With such aligned goals, Rupa felt it would make sense to propose that both organizations could come together and work on specific projects to benefit the community, and to build bridges between people of different cultures. “In August of 2020, I led a Back-to-School drive where Chinmaya families donated money to purchase 125 backpacks for children in need,” says Rupa. “Chinmaya community leaders Vishwajit Pillai and Asha Ramachandran coordinated donations, and young Shakti Ramnath led a special Instagram campaign to raise more funds. Youth volunteers who worked on the drive then proudly delivered the backpacks to Neighbor in Need before the start of the school year.


In Sept 2020, Rupa arranged a meet and greet, and a tour of the Center for the Neighbor in Need crew and the Chinmaya Madhuvan crew. “We all shared updates on the good work being done, and the enthusiasm to work on more joint projects together,” Rupa explains. “Swami Siddhananda then presented Neighbor in Need with a $500 check to go towards future Neighbor in Need projects. The plan is to work on more joint programs in 2021 and beyond.”



This summer, the Mohan family also realized a longtime dream. “We finally built a house together from scratch, just a few minutes away in Newtown,” says Rupa. “Moving during the pandemic was bizarre, but we’re glad we did it. It is fun to have a fresh start with new faces, and our littles playing with our neighbors’ littles.” The Mohans’ new home captures the global influences of their families and showcases the work of some talented designers and artisans from Bucks County. “One important criterion for the family moving,” says Rupa, “we still wanted to be near our friends in Yardley and Lower Makefield. Our friendships and community are a cornerstone in our lives.”


The pandemic made regular neighborhood activities a little more difficult than usual, but the Mohans still looked for ways to give back and bring joy to their community. “We recently invited neighbors to join us for a socially-distanced fireworks display for Diwali, which was great fun,” Rupa shares. “And in August, Ram finished the GVRAT run, a 1,000km (636 mi) virtual run with 19,000 other runners that raised over a million dollars for charity.”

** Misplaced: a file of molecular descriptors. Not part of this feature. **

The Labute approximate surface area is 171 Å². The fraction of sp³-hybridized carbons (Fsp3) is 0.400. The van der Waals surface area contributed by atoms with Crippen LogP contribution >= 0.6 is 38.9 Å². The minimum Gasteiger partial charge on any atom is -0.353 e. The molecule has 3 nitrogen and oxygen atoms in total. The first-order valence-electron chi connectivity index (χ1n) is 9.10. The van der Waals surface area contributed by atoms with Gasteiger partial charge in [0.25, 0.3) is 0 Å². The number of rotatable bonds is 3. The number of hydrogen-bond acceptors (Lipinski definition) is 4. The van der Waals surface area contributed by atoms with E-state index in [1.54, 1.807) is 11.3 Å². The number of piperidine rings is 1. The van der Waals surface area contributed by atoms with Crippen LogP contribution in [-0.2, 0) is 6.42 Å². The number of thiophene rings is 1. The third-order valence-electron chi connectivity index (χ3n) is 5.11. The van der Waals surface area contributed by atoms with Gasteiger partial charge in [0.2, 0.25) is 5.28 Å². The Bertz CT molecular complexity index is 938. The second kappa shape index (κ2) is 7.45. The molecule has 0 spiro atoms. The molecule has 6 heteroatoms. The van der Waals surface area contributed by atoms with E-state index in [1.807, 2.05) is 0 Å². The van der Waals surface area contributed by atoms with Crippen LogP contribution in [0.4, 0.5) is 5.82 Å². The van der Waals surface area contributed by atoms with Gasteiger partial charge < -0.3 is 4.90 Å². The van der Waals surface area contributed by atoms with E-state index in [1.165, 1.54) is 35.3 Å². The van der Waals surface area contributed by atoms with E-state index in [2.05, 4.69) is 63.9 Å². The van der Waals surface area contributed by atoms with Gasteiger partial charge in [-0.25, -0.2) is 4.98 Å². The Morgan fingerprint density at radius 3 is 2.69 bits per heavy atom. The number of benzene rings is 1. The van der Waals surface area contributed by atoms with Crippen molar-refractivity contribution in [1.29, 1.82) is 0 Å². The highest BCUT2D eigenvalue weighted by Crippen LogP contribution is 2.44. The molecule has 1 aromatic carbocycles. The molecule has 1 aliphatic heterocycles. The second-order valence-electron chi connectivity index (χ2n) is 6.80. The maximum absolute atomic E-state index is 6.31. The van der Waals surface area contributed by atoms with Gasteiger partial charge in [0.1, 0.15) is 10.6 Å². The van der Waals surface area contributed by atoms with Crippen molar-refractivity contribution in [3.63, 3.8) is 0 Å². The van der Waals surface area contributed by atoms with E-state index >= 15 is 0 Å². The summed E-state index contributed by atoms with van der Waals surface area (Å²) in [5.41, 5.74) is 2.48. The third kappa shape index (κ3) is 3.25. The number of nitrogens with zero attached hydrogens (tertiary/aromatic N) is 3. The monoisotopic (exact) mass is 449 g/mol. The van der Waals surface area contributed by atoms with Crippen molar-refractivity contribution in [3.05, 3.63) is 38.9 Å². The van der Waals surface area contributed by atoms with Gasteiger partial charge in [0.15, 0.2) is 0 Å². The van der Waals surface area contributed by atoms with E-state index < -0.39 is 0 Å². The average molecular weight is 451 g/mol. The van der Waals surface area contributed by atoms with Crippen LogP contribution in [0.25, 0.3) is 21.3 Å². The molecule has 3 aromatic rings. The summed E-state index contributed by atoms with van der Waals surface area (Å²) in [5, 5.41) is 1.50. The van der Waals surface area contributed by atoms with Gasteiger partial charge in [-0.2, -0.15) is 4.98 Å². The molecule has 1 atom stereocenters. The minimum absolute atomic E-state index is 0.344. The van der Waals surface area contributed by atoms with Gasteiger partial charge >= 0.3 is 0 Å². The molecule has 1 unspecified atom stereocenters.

As they look to the year ahead, the Mohans look forward to meeting neighbors and staying connected with their friends in Yardley. They love great food, whether they are cooking at home, or exploring and supporting our wonderful local restaurants. “We have been known to travel long distances or wait in insanely long queues for the right dish,” says Rupa. “But we are fortunate that Yardley, LMT, and Newtown all have a variety of good eats, and we don’t necessarily have to go to Philly or NYC for a great meal!”


As difficult as the pandemic has been, Ram and Rupa have learned to, “Look at what is possible, not what we miss about how life used to be.” The Mohans have used their time at home to reflect on the things that matter most. “A year ago, while on vacation, big sister Jia was super alert and helped save her younger sister, Arya from nearly drowning in a hotel pool,” Ram explains. “It was a great lesson on how precious life is, and how important it is to love, and hug, and care.”


When asked if their family had a special motto they live by, Rupa said, “Own your difference.” We love this sentiment! Each family is unique, and embracing those differences is a wonderful thing. We are grateful to Elizabeth Kearney of Neighbor in Need for introducing us to the Mohan family, and to Rupa and Ram for sharing their family story.


Do you know a neighbor doing great things in our Yardley or Newtown communities? E-mail to hdiprato@bestversionmedia.com and tell us about it, we may be able to share it in an upcoming issue.


Story by Heather DiPrato. Photos by Cindy Fatsis.

1/6
  • Facebook

215-208-3602 

Yardley, PA. 19067

©2016 - 2020  Enjoy Yardley